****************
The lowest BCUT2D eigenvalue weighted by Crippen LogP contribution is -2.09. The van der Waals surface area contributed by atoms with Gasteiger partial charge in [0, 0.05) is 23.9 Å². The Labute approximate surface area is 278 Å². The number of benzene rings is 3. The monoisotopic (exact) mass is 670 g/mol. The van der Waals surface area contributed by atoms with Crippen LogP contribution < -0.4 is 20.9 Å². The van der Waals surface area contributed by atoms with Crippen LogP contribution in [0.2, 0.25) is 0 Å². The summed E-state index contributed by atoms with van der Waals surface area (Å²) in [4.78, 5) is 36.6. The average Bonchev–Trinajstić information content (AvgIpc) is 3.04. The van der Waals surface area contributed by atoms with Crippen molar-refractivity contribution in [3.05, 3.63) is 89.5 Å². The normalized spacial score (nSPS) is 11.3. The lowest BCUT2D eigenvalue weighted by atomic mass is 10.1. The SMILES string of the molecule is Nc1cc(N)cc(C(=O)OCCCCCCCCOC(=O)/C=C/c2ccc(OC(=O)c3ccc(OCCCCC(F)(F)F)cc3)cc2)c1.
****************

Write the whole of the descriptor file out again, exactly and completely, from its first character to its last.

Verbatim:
The lowest BCUT2D eigenvalue weighted by Crippen LogP contribution is -2.09. The van der Waals surface area contributed by atoms with Gasteiger partial charge in [0, 0.05) is 23.9 Å². The Labute approximate surface area is 278 Å². The number of benzene rings is 3. The monoisotopic (exact) mass is 670 g/mol. The van der Waals surface area contributed by atoms with Crippen LogP contribution < -0.4 is 20.9 Å². The van der Waals surface area contributed by atoms with Crippen LogP contribution in [0.2, 0.25) is 0 Å². The summed E-state index contributed by atoms with van der Waals surface area (Å²) in [4.78, 5) is 36.6. The average Bonchev–Trinajstić information content (AvgIpc) is 3.04. The van der Waals surface area contributed by atoms with Crippen molar-refractivity contribution in [3.05, 3.63) is 89.5 Å². The normalized spacial score (nSPS) is 11.3. The lowest BCUT2D eigenvalue weighted by atomic mass is 10.1. The SMILES string of the molecule is Nc1cc(N)cc(C(=O)OCCCCCCCCOC(=O)/C=C/c2ccc(OC(=O)c3ccc(OCCCCC(F)(F)F)cc3)cc2)c1.